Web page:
But the school Kjar was at at the time simply wasn’t the right fit for Zach Wilson. He wanted to go back to what he was familiar with, so he played his sophomore and junior year with a different coach. Then, Kjar got the job at Corner Canyon High School. The two were reunited, and Wilson was able to thrive in the offense that fit him like a glove.

“(Coach Kjar) has been a big part of what Zach is,” Mike Wilson said. “He’s helped him get better at throwing the ball, reading defenses.”


Zach Wilson has always been a versatile athlete and was immensely talented at basketball at the high school level. It was to the point his father says he believes he could have been plenty successful in D1 basketball in college if he had chosen to go that route instead of football.

Wilson averaged about 17 points per game on the court when he was heading into his junior year of high school but was garnering more attention in football. From that point, Wilson decided to fully commit himself to football and put on about 25 pounds of muscle, drawing even more attention after that. Still, Wilson was never really highly recruited in high school; something that could largely have to do with the time it took him to physically develop and the state he was playing football in.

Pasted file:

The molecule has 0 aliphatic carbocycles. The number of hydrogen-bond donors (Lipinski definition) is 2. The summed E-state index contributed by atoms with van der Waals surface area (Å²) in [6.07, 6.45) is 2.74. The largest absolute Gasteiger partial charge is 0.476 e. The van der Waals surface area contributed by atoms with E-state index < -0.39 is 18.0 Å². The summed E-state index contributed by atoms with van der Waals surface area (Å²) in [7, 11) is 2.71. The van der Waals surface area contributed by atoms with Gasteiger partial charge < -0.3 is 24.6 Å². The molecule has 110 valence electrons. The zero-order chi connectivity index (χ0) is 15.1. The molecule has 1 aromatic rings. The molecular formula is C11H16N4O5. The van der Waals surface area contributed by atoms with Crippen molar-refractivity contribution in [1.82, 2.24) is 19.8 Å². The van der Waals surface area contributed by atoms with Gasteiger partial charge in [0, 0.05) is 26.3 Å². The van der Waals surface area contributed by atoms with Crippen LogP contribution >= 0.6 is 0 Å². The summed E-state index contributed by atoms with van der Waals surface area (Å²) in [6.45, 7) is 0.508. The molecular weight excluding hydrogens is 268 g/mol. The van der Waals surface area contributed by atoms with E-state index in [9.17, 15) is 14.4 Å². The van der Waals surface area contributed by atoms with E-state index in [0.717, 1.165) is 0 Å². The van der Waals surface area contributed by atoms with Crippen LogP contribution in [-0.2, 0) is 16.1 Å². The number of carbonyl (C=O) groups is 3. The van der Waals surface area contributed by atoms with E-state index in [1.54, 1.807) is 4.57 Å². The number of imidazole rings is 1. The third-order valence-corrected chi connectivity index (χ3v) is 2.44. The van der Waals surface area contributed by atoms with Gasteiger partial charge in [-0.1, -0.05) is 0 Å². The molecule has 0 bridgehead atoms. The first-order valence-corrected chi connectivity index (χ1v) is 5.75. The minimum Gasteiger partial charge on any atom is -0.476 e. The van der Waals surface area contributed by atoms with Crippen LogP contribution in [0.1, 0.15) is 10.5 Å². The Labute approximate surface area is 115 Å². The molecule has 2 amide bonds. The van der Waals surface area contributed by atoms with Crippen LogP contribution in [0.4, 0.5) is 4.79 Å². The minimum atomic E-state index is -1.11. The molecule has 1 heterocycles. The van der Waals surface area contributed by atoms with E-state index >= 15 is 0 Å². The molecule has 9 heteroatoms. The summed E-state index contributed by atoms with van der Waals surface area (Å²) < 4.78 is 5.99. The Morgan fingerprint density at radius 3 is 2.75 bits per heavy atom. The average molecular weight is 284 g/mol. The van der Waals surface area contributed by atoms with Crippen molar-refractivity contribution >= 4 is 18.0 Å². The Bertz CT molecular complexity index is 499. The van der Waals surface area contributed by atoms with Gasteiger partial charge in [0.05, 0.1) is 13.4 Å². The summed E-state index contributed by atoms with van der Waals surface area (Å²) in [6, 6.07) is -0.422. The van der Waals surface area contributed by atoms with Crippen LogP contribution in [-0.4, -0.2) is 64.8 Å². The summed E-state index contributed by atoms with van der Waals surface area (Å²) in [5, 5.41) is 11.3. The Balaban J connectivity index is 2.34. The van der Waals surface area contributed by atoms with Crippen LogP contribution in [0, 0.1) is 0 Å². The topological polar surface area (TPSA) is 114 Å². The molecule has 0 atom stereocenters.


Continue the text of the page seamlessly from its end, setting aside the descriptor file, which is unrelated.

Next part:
“Zach was kind of a late bloomer,” Mike Wilson said. “He played his junior year at 170 and played his senior year at 195. He gained 25 pounds in that time. So, I feel before that, people just thought he was too skinny.

I think a lot of it had to do with that Utah doesn’t really produce quarterbacks. I think a lot of big schools didn’t look at Zach closely partially just because of the fact he’s from Utah. He started getting some late attention his senior year from bigger schools like Minnesota, Syracuse, Iowa, Indiana, North Carolina, places like that.”

With Zach Wilson now all but a lock to go No. 2 overall in the 2021 NFL Draft, it’s easy for some to forget about the sheer amount of adversity he faced before he moved up the ranks. In his senior year of high school, Wilson suffered a high-ankle sprain that caused him to miss a small handful of games that proved to have a huge impact. And really, he could have missed more games but chose to battle through his injury.